Couple search for their ‘dream’ sperm donor on Facebook

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A couple have launched a search for a kind, intelligent man – who has absolutely no desire to be a father.

Ashleigh Habgood and Alley Williams have specific requirements for the kind of man who is to be the father of their child – and have taken to social media in a bid to find their perfect donor.

Couple search for their ‘dream’ sperm donor on Facebook

Ideally, the pair say they would prefer a donor who is not white – because they would “just love a mixed bub” – but he does have to be taller than them both.

They say they want a “cool dude”, but one that does not want to be a dad – although they would like him to attend birthday parties and other important occasions.

However, the pair are quick to highlight that the search criteria is partly tongue-in-cheek.

“OBVIOUSLY at the end of the day we just want a healthy baby who we can dote on forever,” Ashleigh writes at the bottom of the post.

“Boy, girl? Black, white? Short, tall? We don’t care. But hey… everyone else gets to choose their baby when they choose their partner.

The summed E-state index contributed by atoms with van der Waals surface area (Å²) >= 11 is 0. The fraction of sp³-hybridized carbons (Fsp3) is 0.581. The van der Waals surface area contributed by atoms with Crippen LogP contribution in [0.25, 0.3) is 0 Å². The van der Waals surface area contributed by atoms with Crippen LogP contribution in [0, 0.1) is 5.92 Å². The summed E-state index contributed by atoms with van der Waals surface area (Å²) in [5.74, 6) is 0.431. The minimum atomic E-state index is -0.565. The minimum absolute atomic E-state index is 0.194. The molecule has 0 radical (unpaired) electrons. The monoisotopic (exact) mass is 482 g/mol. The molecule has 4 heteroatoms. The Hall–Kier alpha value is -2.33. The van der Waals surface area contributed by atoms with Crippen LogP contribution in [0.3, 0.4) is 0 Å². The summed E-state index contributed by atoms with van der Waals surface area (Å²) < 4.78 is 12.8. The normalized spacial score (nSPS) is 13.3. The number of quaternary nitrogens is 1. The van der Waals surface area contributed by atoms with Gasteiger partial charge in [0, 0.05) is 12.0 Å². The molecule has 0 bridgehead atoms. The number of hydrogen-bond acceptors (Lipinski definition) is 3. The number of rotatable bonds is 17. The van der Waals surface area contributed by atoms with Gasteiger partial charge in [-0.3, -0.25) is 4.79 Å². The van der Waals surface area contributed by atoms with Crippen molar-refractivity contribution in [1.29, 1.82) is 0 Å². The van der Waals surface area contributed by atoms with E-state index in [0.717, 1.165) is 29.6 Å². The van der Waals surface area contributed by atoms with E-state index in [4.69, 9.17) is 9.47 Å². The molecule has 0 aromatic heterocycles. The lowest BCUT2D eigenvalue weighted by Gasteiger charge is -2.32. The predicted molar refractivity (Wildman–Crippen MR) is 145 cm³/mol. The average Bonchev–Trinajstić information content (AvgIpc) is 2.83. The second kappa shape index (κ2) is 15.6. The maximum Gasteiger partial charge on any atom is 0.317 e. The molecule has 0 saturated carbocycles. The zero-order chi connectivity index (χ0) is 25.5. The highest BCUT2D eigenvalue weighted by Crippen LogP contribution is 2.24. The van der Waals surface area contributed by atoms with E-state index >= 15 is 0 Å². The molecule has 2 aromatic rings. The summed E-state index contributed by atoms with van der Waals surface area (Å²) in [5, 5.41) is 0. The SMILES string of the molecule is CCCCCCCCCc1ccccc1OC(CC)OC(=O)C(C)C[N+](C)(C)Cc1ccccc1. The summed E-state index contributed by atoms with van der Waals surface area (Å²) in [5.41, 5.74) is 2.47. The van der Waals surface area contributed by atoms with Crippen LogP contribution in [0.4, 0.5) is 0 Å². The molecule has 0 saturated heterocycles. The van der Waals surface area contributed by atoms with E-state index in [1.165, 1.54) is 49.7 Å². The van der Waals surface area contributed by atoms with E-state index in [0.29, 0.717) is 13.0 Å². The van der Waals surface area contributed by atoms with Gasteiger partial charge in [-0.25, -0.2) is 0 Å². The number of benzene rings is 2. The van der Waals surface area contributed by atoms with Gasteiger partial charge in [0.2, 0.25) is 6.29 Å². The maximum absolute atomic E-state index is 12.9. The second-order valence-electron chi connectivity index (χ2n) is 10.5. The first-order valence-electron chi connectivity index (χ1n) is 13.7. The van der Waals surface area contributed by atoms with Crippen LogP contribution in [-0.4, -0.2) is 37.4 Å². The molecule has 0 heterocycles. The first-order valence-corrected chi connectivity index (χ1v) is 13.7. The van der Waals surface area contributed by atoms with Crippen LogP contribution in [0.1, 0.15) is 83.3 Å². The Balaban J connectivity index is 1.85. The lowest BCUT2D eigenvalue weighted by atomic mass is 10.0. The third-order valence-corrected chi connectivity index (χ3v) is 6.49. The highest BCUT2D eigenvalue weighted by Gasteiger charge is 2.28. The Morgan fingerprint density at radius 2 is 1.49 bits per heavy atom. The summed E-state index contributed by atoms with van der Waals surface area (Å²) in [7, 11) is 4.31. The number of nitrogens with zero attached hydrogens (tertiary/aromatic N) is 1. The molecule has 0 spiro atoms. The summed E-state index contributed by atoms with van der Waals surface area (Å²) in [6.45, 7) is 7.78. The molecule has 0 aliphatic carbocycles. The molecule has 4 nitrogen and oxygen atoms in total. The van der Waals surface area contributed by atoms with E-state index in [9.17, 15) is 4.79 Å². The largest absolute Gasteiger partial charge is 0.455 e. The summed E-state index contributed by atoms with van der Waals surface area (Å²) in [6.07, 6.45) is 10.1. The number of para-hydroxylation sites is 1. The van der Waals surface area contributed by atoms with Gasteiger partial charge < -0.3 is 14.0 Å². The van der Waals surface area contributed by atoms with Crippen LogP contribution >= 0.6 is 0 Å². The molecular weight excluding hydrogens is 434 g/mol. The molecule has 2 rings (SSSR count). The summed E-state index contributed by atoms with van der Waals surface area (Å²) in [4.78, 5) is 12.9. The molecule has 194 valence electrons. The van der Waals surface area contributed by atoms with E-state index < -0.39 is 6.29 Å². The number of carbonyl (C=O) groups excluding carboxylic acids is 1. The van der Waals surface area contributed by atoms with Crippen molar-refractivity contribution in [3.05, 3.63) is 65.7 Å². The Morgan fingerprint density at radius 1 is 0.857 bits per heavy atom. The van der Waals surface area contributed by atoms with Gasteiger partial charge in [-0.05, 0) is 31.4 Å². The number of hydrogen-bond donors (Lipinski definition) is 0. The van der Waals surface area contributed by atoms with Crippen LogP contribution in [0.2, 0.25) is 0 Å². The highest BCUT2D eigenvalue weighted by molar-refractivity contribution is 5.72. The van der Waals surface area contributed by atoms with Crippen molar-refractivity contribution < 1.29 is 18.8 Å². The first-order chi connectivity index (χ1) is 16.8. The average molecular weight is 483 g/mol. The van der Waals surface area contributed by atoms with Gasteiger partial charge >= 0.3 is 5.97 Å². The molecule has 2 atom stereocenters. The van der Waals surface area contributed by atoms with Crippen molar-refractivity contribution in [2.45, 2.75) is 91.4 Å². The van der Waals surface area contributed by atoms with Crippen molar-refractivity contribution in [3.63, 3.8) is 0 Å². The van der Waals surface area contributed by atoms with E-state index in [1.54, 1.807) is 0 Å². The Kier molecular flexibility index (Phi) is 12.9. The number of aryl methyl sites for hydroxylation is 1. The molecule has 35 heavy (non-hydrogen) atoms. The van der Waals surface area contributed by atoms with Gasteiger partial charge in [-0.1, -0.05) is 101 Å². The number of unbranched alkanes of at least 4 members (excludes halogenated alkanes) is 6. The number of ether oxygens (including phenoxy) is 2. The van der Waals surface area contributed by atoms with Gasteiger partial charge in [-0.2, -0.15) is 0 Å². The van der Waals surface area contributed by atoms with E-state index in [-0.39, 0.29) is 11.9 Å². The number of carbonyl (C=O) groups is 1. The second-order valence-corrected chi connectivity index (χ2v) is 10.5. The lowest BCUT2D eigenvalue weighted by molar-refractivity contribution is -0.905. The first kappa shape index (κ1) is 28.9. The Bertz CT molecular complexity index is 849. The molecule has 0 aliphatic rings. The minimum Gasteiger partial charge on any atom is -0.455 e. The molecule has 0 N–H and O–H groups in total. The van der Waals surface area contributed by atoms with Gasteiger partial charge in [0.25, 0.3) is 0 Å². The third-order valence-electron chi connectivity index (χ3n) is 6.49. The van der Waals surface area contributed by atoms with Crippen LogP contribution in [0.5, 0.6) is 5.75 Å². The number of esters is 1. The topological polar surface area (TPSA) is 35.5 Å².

“If I could smoosh Alley’s freckles and everlasting positivity with my extreme good looks, intelligence and undeniable modesty, then I would, but no matter how hard Alley and I run at each other, it just ain’t working. We’ve even stopped using protection!”

Couple search for their ‘dream’ sperm donor on Facebook

Explaining their reasons for taking to Facebook with their search, the pair explained their is a “serious sperm shortage” in New Zealand.

They are on the official sperm donor list – but said it can take 18 months to get to the top, with only a choice of three donors to choose from “if you’re lucky”.

The pair have received a huge amount of support on Facebook, with the post being shared by well-wishers – and potential fathers offering their services.

A recent study found that same-sex parents invest more into their children.

The study found that the difference is most pronounced in families with two mothers, where parents spend an average 40 per cent more time on child-centred activities.

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Earlier this year, researchers from Cambridge University claimed it may be possible to make a baby using cells from two same-sex parents.

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